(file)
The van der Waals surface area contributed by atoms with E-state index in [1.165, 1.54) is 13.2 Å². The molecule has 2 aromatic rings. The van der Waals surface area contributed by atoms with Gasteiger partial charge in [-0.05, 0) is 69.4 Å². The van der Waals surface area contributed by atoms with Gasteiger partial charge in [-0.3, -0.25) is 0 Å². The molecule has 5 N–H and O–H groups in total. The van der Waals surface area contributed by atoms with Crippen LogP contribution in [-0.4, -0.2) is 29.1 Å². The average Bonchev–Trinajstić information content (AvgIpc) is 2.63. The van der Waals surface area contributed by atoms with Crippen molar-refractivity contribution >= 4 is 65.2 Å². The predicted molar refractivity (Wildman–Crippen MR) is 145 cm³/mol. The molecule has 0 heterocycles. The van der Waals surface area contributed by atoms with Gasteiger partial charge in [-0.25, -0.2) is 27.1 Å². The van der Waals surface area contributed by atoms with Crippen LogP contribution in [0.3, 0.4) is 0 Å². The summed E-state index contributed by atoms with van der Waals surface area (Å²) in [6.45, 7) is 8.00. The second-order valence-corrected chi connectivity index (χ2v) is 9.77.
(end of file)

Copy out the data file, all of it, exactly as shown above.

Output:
The van der Waals surface area contributed by atoms with E-state index in [1.165, 1.54) is 13.2 Å². The molecule has 2 aromatic rings. The van der Waals surface area contributed by atoms with Gasteiger partial charge in [-0.05, 0) is 69.4 Å². The van der Waals surface area contributed by atoms with Gasteiger partial charge in [-0.3, -0.25) is 0 Å². The molecule has 5 N–H and O–H groups in total. The van der Waals surface area contributed by atoms with Crippen LogP contribution in [-0.4, -0.2) is 29.1 Å². The average Bonchev–Trinajstić information content (AvgIpc) is 2.63. The van der Waals surface area contributed by atoms with Crippen molar-refractivity contribution >= 4 is 65.2 Å². The predicted molar refractivity (Wildman–Crippen MR) is 145 cm³/mol. The molecule has 0 heterocycles. The van der Waals surface area contributed by atoms with Gasteiger partial charge in [-0.25, -0.2) is 27.1 Å². The van der Waals surface area contributed by atoms with Crippen LogP contribution in [0.3, 0.4) is 0 Å². The summed E-state index contributed by atoms with van der Waals surface area (Å²) in [6.45, 7) is 8.00. The second-order valence-corrected chi connectivity index (χ2v) is 9.77.